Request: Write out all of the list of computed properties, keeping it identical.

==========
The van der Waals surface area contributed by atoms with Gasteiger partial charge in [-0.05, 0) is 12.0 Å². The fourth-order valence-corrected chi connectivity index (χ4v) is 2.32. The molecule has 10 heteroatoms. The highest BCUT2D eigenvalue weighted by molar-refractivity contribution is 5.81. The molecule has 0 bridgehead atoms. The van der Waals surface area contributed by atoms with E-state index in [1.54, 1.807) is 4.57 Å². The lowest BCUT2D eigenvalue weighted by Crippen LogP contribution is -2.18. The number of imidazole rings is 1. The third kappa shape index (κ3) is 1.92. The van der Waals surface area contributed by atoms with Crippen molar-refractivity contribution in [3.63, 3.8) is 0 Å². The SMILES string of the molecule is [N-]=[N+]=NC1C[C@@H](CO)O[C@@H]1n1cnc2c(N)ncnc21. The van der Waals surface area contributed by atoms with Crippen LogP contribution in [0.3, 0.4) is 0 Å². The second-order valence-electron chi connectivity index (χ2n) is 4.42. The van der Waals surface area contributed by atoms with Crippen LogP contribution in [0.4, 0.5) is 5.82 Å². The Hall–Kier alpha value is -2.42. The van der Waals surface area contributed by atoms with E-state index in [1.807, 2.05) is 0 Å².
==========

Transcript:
The van der Waals surface area contributed by atoms with Gasteiger partial charge in [-0.05, 0) is 12.0 Å². The fourth-order valence-corrected chi connectivity index (χ4v) is 2.32. The molecule has 10 heteroatoms. The highest BCUT2D eigenvalue weighted by molar-refractivity contribution is 5.81. The molecule has 0 bridgehead atoms. The van der Waals surface area contributed by atoms with E-state index in [1.54, 1.807) is 4.57 Å². The lowest BCUT2D eigenvalue weighted by Crippen LogP contribution is -2.18. The number of imidazole rings is 1. The third kappa shape index (κ3) is 1.92. The van der Waals surface area contributed by atoms with Crippen molar-refractivity contribution in [3.63, 3.8) is 0 Å². The SMILES string of the molecule is [N-]=[N+]=NC1C[C@@H](CO)O[C@@H]1n1cnc2c(N)ncnc21. The van der Waals surface area contributed by atoms with Crippen LogP contribution in [0.3, 0.4) is 0 Å². The second-order valence-electron chi connectivity index (χ2n) is 4.42. The van der Waals surface area contributed by atoms with Crippen LogP contribution in [0.4, 0.5) is 5.82 Å². The Hall–Kier alpha value is -2.42. The van der Waals surface area contributed by atoms with E-state index in [1.807, 2.05) is 0 Å².